In response to a few questions about that little plane....Last spring I went to a little get together down in Vicksburg,MS. Wound up bringing home a Type 20 Stanley 45. Made in Roxton Pond,QUE, Canada. The box Miss Doe mailed it in contained the plane in it's own wooden case. twas a wee bit rusty. The USPS seemed to have tossed the package around on it's way to MS. William tried to repair the damage to the wooden case.....was a bit too far gone. Miss Doe said the plane was mine, as long as I brought it back to life. I even might a new case for it, and cleaned the rustiness away...a before? Yeah... So, I set out to copy this box based on the old cracked and broken thing.. Got fairly close. The insides matched what Stanley had placed in there. I couldn't find the right latch, though. I guess this will just have to do When I made new labels...I messed up. The ones I copied were for the New Britain Stanleys. Old Box had the Roxton Pond label. Compare with the old label. Ok time to open this box up? Tight fit in there. I have to tear it down to get it all back in the box. I did go out and buy a depth stop for the slitter.... But the other two stops came with the plane. So, what is all the stuff below this? The screwdriver is a millers Falls, closest I could get to a Stanley one. Extra cutters, both the long and short rods. If you look up near the end of the screwdriver, there is a very small cutter, so small you use only the main body with it. I think it is a 1/8" cutter? Get some of the this stuff out of the way.. A spare nicker. That pointy cutter is the so-called slitter. And the cutter I modified. Speaking of cutters.. As in the oEM box, there are two rows of cutters. Set into dados into the sides of the box. The BIG wide cutter is to make sash parts for a window. A better look at the cutters? Back row is all straight edged cutters. Front row is the "bead" cutters, that sash cutter, and two match cutters ( 3/16" and 1/4")...... This is one heavy box....I bought the wood and hardware for the box, the extra cutters as well. Most of the rest came from Vicksburg. Not too bad a deal?
  23. John Morris

    Scott Meeks Woodworks

    Scott Meeks is a contemporary plane maker from the Krenov style.
  24. Had a case of gap-osis between the pages. After I finally got ALL the hinges installed....I clamped the box hinge side down in the end vise. I started out with a back saw, and then a crosscut saw. Saw was started in one of the gaps, and then I worked my way along. Each Gap was sawn the same way. Had to then open the box up, and finish things smooth with a plane, and a sander.....of course, some dummy forgot to bring the camera along......then had MORE errands to do... Finally was able to sneak back down to the shop..... Added dust covers on each end. Will order a bag of latches this weekend, too. One corner is bad...meh, adds character. Like how the gaps have go away, almost? Open the lid....then Turn a page. Need to clean these out...then.. All opened up. Yep, this one is facing the other way....meh. Got out the "Honey Jar" and got it all mixed up....had a test to do.. Trying to decide IF I like it this flavour....or maybe a bit redder? Depends on the lighting.. bTW: I finally took a tape measure to this box.....side to side= 11-3/16", front to back=8-5/8", height=5-9/16"......not too bad, for not having a written plan. Will try to order a bag of latches this weekend. I figure I can final sand, clean out, and add a finish, THEN add the latches......still working on a handle of some sort......this will be stacked with the rest of the wood boxes in the shop. May have to build a cabinet to hold them all....someday. Might even find some labels to attach to the box, when everything is done? Stay tuned..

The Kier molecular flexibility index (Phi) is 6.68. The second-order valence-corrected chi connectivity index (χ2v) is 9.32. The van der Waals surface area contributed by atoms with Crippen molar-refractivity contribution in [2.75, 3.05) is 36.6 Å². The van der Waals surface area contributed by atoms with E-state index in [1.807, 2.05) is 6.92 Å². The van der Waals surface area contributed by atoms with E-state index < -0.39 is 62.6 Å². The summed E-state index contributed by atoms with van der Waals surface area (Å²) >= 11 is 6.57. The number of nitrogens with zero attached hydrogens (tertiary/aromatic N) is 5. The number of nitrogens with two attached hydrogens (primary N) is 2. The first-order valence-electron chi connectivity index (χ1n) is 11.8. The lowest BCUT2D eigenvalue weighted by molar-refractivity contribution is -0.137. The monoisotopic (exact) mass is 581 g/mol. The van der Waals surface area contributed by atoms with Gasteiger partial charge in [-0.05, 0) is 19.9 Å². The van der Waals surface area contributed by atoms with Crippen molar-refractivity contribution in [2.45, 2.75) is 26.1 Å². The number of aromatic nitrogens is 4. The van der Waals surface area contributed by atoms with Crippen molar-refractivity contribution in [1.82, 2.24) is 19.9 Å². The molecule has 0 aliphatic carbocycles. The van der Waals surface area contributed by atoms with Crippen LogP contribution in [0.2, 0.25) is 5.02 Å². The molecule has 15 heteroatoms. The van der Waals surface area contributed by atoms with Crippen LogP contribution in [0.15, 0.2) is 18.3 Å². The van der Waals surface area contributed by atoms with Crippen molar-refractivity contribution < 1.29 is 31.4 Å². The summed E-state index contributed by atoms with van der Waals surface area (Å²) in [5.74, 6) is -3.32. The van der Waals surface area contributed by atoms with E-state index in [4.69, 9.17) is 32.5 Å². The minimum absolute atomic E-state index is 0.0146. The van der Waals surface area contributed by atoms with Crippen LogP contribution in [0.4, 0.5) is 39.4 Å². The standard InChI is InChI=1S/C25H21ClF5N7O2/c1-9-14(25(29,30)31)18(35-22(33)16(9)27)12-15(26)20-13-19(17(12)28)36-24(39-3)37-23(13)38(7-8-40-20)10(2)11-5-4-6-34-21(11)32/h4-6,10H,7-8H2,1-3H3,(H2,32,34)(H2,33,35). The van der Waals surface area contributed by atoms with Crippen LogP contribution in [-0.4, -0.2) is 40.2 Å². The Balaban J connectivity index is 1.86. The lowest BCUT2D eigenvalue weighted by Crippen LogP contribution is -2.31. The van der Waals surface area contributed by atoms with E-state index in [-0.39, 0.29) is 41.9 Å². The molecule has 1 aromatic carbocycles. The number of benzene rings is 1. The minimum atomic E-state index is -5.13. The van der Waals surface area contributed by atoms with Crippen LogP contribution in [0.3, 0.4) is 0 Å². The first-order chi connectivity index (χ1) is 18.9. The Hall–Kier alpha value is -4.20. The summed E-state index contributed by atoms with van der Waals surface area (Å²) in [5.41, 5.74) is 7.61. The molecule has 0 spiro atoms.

Who We Are

Operation Ward 57 Challenge Coin Display Project

We are a woodworking community with an emphasis on sharing and learning the skilled craft of woodworking and all of its related disciplines. Our community is open to everyone who wishes to join us. We support our American veterans and active duty, being a veteran is not a prerequisite to join. Join us now!


Air Force Command Center Plaque

Of course just like most online woodworking communities we are centralized in the arts, crafts, and trades that are woodworking. But, we have another focus in our Patriot Woodworker community, we are the only woodworking community that was founded on our care and concern for our disabled veterans.


Patriot Woodworker Volunteers

The Patriot Woodworkers are an all volunteer community, from the staff and hosts who run our online woodworking community to the members who frequent our forums, you'll find volunteers in all of us. We are not on a payroll, unless you consider the spiritual rewards gained from volunteering, as compensation.



One of the many projects we are working on is a wiki for our online community. A wiki is a great way for woodworkers and enthusiasts to share their knowledge to others, and to impart their knowledge for others to learn from, and utilize as well for their own benefit. We hope you'll consider being a wiki contributor.